China fears reemerge on trade shortfall

Pessimism surrounding China's growth sustainability pressured global markets on Friday after the latest trade data failed to keep pace with expectations. Exports of Chinese goods and services rose 1.0 percent annually in July from of 11.3 percent in June, while imports rose at an annual pace of 4.7 percent, down from 6.3 percent. The trend of subdued domestic demand was also made apparent with the release of new loan data, which showed bank lending slid 41.3 percent in the month of July. Overall, China's trade surplus shrank to $US25.15 billion in July from 31.72 billion in June.

While a moderation in export activity reflects the persistent drama's resonating from the Euro area, subpar imports to the region may suggest recent easing initiatives by the Peoples Bank of China have yet to infiltrate domestic demand. Recent consumer price data may have shown an inflation environment worthy of further policy easing; however it's also clear the world's second largest economy faces considerable challenges unrelated to domestic policy, as Eurocentric concerns continue to slow the pace of exports to the region. Friday's trade data showed exports to Europe slumped 16 percent in July from a year earlier. This now places further pressure on government and monetary authorities to boost domestic demand with new fiscal and monetary policy initiatives. The choice of stimulus may take on a wider scope, with the government expected to embark on new infrastructure investment, in conjunction with traditional easing tools such as decreasing banks reserve ratio requirements and further interest rate cuts.

RBA shines light on A$ strength

For those who perused through the Reserve Bank's latest Statement on Monetary Policy may have noticed a spike in the number of references to the strong Australian dollar. In what resembled an attempt to verbally intervene, the statement highlighted the resilience of the dollar despite a marked deterioration in global growth expectations and underlying fundamentals, while attributing strength to foreign demand for the relative safety of highly rated Australian dollar securities. The bank also acknowledged the role a strong currency has played in dampening domestic growth and weighing on non-resource industries and employment. In short, the RBA now considers the high exchange rate poses "important risks" to the domestic economy, which represents a material shift from previous correspondence which has downplayed these risks, while encouraging affected industry to focus on ways of boosting productivity.

An alternate view

The Australian dollar has diverged significantly from our most exported commodities such as iron ore, which has recently tumbled to 2 ½ year lows while the Aussie dollar remains steadfast. While we can demonstrate the dollar is out of sync from a fundamental perspective, it's also worth considering the Australian dollar's traditional ties to risk barometers such as U.S equity markets. Both the Australian dollar and S&P500 fell to their respective 2012 lows in early June. Since this time the S&P500 has rallied near 10 percent, while the Australian dollar has gained close to the 9 percent region, which demonstrates the dollar's resilience is not as out of character as some would suggest. While there's no question the dollar's appeal has strengthened due to its relationship to fundamentally sound economy, this correlation suggests there's more to dollar strength than relative safety of highly rated Australian dollar assets and central bank demand. As has been the case in recent years, the premise of stimulus (more specifically quantitative easing) has at times been a pillar of support for U.S markets and indeed a current supportive factor for European markets. Firstly, this serves to weaken the U.S dollars safe-haven appeal as risk assets move higher and most importantly undermines the greenbacks value given its natural inverse relationship to stimulus.  In short, stimulus or expectations of stimulus is the U.S dollars kryptonite.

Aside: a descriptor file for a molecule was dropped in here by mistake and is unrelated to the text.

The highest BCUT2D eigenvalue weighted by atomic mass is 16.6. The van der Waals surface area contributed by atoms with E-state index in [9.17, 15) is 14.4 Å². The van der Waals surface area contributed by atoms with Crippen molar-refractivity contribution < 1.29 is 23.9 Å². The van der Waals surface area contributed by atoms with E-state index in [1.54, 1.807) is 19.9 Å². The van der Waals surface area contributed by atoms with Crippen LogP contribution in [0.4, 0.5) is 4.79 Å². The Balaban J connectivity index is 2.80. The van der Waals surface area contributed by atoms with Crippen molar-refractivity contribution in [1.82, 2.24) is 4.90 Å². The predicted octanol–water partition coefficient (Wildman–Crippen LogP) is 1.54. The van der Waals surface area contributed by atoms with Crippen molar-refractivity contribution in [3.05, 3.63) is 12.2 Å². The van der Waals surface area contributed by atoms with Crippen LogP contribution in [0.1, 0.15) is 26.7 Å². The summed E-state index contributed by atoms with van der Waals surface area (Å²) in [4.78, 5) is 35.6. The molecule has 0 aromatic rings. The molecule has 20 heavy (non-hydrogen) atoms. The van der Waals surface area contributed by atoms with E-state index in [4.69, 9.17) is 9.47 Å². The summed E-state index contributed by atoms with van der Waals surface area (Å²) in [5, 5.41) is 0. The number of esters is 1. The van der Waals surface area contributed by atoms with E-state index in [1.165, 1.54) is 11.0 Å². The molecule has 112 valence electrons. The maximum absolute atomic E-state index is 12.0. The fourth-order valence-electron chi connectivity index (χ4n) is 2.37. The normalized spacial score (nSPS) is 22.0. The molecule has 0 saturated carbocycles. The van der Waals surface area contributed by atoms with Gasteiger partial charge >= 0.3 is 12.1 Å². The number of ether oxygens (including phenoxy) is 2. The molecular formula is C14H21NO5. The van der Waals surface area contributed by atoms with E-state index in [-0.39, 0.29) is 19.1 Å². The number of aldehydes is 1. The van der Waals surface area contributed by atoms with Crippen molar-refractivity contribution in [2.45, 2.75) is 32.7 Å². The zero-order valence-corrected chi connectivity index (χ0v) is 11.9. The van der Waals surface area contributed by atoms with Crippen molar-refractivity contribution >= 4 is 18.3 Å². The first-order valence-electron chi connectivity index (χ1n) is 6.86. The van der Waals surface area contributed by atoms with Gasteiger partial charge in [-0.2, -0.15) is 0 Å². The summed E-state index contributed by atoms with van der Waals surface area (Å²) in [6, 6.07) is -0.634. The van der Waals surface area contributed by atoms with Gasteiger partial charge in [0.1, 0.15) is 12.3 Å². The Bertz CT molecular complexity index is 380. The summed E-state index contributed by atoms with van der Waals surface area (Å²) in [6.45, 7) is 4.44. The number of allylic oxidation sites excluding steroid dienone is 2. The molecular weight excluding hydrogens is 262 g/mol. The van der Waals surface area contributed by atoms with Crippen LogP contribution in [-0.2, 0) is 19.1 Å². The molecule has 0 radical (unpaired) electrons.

The Week Ahead

With little in the way of top-tier directives from a local perspective, we expect any major shift in price action to be driven by global risk trends. Although we can demonstrate an increase in offshore flows have provided a positive backdrop, the Aussie dollar remains very much a 'risk currency' in speculative terms, therefore any major shift in risk trends will continue to govern short-term price action. Local mid-tier releases this week include NAB business confidence, Westpac Consumer confidence, and average weekly wages.  Assistant RBA Governor (Financial Markets) Guy Debelle will also speak on Thursday.

The U.S week ahead will see the release of consumer price data add some spice to the QE3 debate, with headline inflation expected to moderate to a yearly pace of 1.5 percent in July from a previous 1.7 percent, while core inflation will probably remained unchanged at 2.2 percent. Also in focus this week are data points on the health of U.S retailers, Industrial production, Philadelphia Fed manufacturing Index, and consumer confidence data from the University of Michigan.

Across the Atlantic, the spotlight will be on Tuesday's release of preliminary GDP for both Germany and the Euro-Zone. Thursday's Euro-Zone consumer price data will no doubt spark further debate over the likelihood of near-term interest rate cuts, with headline inflation expected to fall 0.5 percent in July to represent annual inflation growth of 2.4 percent - unchanged from June. August is a month of rest and relaxation for Europeans which is expected to see lighter than usual liquidity govern market direction. With politicians and central bankers out sunning themselves on their yachts or luxury destinations, the lack of unscheduled news flow may act to keep conditions fairly subdued, barring any upsets from scheduled releases globally.

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